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|June 20, 2000||
Josh, in real life!
From reel life to real life, that's how one would describe what happened in Calcutta's Menoka cinema last week. Like in Josh, the film which was running at the cinema, two rival gangs created a spectacle by getting into a fight. The police had to be eventually called in to end the fistcuffs.
It all started when about 50 fans of Shah Rukh's fans decided to put up a life-sized portrait of their idol at the cinema. But another group -- this one comprising of die-hard Hrithik fans -- objected. What followed was much like what happens in Josh between Shah Rukh's Eagles and Sharad Kapoor's Bichhoos. Finally, like in the film, the police had to intervene.
PEN heads towards IPO
The volatile nature of the share market has forced several Bollywood bigwigs to opt for a wait-and-watch policy and postpone their proposed IPOs. But, while the Information, Communication, Entertainment stocks continue to fluctuate, a Bollywood company, Popular Entertainment Network, is considering jumping onto IPO bandwagon sometime in August.
Jayantilal Gada, just 36 years of age, helms PEN. He is much respected in the film fraternity because of the honest and transparent way in which he goes about his business. He holds satellite and Doordarshan rights to a huge library of films.
Once, while acquiring the satellite rights for Subhash Ghai's films, he was late by four days in paying his last installment. Without any intimation or reminder on Ghai's part, Gada sent an additional cheque for Rs 8,136 towards the delay charges for four days. An impressed Ghai never encashed that cheque. Instead, he framed it as a souvenir of Gada's integrity.
Incidentally, PEN is a debt-free company. As Gada says matter-of-factly, "I don't want public money to pay off any debts -- I don't have any -- but rather to expand my business."
Shah Rukh gyms for Ashoka
One of the most ridiculous statements one has heard in recent times is that Shah Rukh is pumping iron these days to match Hrithik's muscles. The Khan is spending hours in the gym, but that is because he is aiming at the right body tone for essaying the title role in his home production, Ashoka The Great. Shah Rukh will be required to bare his torso in the last few reels of the film, hence the muscle-toning.
Get the picture?
Photographs are a customary part of every wedding and are lovely memories of the happy occasion. But the Rajshris, as usual, were thoughtfully different. They have sent copies to each and everyone who attended Rajat Barjatya's wedding reception, showing the invitee wishing the newly weds. A wonderful gesture indeed!
Reliance eyes the world of entertainment
India's largest corporate body, Reliance, has decided to enter the entertainment business. Speaking on the occasion of its annual general meeting in Bombay on June 13, Reliance group chairman Dhirubhai Ambani told the shareholders of Reliance Industries Ltd, "Reliance plans to roll out a world class, all-optic, Internet protocol-based broadband network covering the top 115 cities in India. The group will invest Rs 15,000 crore in the ICE sector."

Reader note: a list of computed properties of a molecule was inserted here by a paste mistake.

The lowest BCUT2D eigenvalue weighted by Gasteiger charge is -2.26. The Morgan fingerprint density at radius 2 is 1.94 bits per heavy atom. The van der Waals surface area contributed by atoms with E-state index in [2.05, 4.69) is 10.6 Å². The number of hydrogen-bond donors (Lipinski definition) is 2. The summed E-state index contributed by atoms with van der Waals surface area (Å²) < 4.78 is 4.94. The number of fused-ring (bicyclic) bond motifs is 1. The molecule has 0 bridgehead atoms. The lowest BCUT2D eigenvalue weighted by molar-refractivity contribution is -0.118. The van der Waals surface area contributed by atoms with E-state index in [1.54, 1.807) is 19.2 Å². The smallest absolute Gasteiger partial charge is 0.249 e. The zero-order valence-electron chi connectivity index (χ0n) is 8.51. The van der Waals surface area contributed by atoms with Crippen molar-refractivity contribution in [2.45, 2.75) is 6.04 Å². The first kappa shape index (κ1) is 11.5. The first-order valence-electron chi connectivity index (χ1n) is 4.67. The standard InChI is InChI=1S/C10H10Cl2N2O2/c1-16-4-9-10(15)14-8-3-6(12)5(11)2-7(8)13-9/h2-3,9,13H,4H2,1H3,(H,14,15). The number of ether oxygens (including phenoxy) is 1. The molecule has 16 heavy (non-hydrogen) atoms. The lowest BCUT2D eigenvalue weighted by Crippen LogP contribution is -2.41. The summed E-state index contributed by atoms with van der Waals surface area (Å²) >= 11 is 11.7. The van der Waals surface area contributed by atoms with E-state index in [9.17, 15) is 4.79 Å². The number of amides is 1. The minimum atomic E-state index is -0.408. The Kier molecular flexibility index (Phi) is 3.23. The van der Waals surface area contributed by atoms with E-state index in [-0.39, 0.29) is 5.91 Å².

The company also plans to involve itself with television software production. With this goal in mind, it has acquired Plus Channel, the television software company, thereby becoming owners of all the software produced by the channel. Plus was earlier funded by industrialists Ajit Gulabchand and Dilip Piramal, among others.
Poornachandra Rao is back
He has made nearly 70 films in eight languages (Hindi, Telugu, Tamil, Malayalam, Bengali, Oriya, Marathi and Kannada). His films have starred top actors like Amitabh Bachchan, Rajinikanth, N T Rama Rao, A Nageswara Rao, Chiranjeevi, Mammootty and Vishnuvardhan. Among his popular films are Chaalbaaz, Andha Kanoon, Aakhri Raasta, etc.
After keeping his distance from the industry for the last two years, the one-time prolific producer A Poornachandra Rao is back where he belongs. He has now launched a Tamil film, titled Nanda, which is being written and directed by the young and talented Bala, whose debut film, Sethu, released to rave reviews.
Was Rao's sabbatical only meant to launch a spectacular second innings? To use his patent phrase: Can't able to say!
A suffix for a title
The practice of adding suffixes to film titles is gaining currency day by day. Some (or many?) instances: Kargil -- The Border, Tabaahi -- The Destroyer, Mrityu -- The Truth, Sandeh -- The Doubt, Taandav -- The Dance Of Revenge, Tapish -- The Burning Desire, Sazaa -- The Punishment, Sparsh -- The Touch, Jaal -- The Trap, Jadh -- The Root Cause and Devi -- The Bride In Red. It began when producer-director Raj Kanwar, unable to obtain the title Daag, christened his Sanjay Dutt-Mahima Chaudhary starrer as Daag -- The Fire.
This trend of circumventing titles (the regulation in the industry prevents a producer from titling his film with a name registered in another's favour) is spreading fast. There's producer D Rama Naidu's under-production film, Aaghaaz - The Beginning. In this case, though, the purpose of the suffix is not to circumvent but to explain the Urdu word, aaghaaz.
A look at the week
Komal Nahta edits the popular trade magazine, Film Information.
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